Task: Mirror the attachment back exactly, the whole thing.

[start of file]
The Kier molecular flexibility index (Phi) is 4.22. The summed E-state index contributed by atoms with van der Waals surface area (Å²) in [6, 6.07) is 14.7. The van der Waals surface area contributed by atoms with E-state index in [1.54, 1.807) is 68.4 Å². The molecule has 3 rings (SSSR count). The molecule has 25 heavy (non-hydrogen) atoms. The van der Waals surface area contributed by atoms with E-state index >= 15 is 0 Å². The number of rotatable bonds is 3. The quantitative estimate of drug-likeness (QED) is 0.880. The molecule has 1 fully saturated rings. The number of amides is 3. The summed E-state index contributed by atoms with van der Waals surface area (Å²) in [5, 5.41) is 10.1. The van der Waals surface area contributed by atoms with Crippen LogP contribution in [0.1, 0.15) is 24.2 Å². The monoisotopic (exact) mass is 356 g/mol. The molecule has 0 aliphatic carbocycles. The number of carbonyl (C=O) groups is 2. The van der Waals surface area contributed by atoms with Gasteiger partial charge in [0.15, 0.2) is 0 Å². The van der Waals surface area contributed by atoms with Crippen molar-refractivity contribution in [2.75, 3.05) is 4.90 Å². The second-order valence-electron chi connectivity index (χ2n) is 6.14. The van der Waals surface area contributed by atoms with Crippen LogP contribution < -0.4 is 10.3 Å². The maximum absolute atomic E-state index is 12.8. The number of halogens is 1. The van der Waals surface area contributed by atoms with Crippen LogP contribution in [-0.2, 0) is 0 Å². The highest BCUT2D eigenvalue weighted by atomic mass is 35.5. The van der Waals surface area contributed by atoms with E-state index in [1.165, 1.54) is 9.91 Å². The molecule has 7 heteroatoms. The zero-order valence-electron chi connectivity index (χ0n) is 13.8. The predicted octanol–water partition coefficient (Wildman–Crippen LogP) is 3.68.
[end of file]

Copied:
The Kier molecular flexibility index (Phi) is 4.22. The summed E-state index contributed by atoms with van der Waals surface area (Å²) in [6, 6.07) is 14.7. The van der Waals surface area contributed by atoms with E-state index in [1.54, 1.807) is 68.4 Å². The molecule has 3 rings (SSSR count). The molecule has 25 heavy (non-hydrogen) atoms. The van der Waals surface area contributed by atoms with E-state index >= 15 is 0 Å². The number of rotatable bonds is 3. The quantitative estimate of drug-likeness (QED) is 0.880. The molecule has 1 fully saturated rings. The number of amides is 3. The summed E-state index contributed by atoms with van der Waals surface area (Å²) in [5, 5.41) is 10.1. The van der Waals surface area contributed by atoms with Crippen LogP contribution in [0.1, 0.15) is 24.2 Å². The monoisotopic (exact) mass is 356 g/mol. The molecule has 0 aliphatic carbocycles. The number of carbonyl (C=O) groups is 2. The van der Waals surface area contributed by atoms with Gasteiger partial charge in [0.15, 0.2) is 0 Å². The van der Waals surface area contributed by atoms with Crippen molar-refractivity contribution in [2.75, 3.05) is 4.90 Å². The second-order valence-electron chi connectivity index (χ2n) is 6.14. The van der Waals surface area contributed by atoms with Crippen LogP contribution < -0.4 is 10.3 Å². The maximum absolute atomic E-state index is 12.8. The number of halogens is 1. The van der Waals surface area contributed by atoms with Crippen LogP contribution in [-0.2, 0) is 0 Å². The highest BCUT2D eigenvalue weighted by atomic mass is 35.5. The van der Waals surface area contributed by atoms with E-state index in [1.165, 1.54) is 9.91 Å². The molecule has 7 heteroatoms. The zero-order valence-electron chi connectivity index (χ0n) is 13.8. The predicted octanol–water partition coefficient (Wildman–Crippen LogP) is 3.68.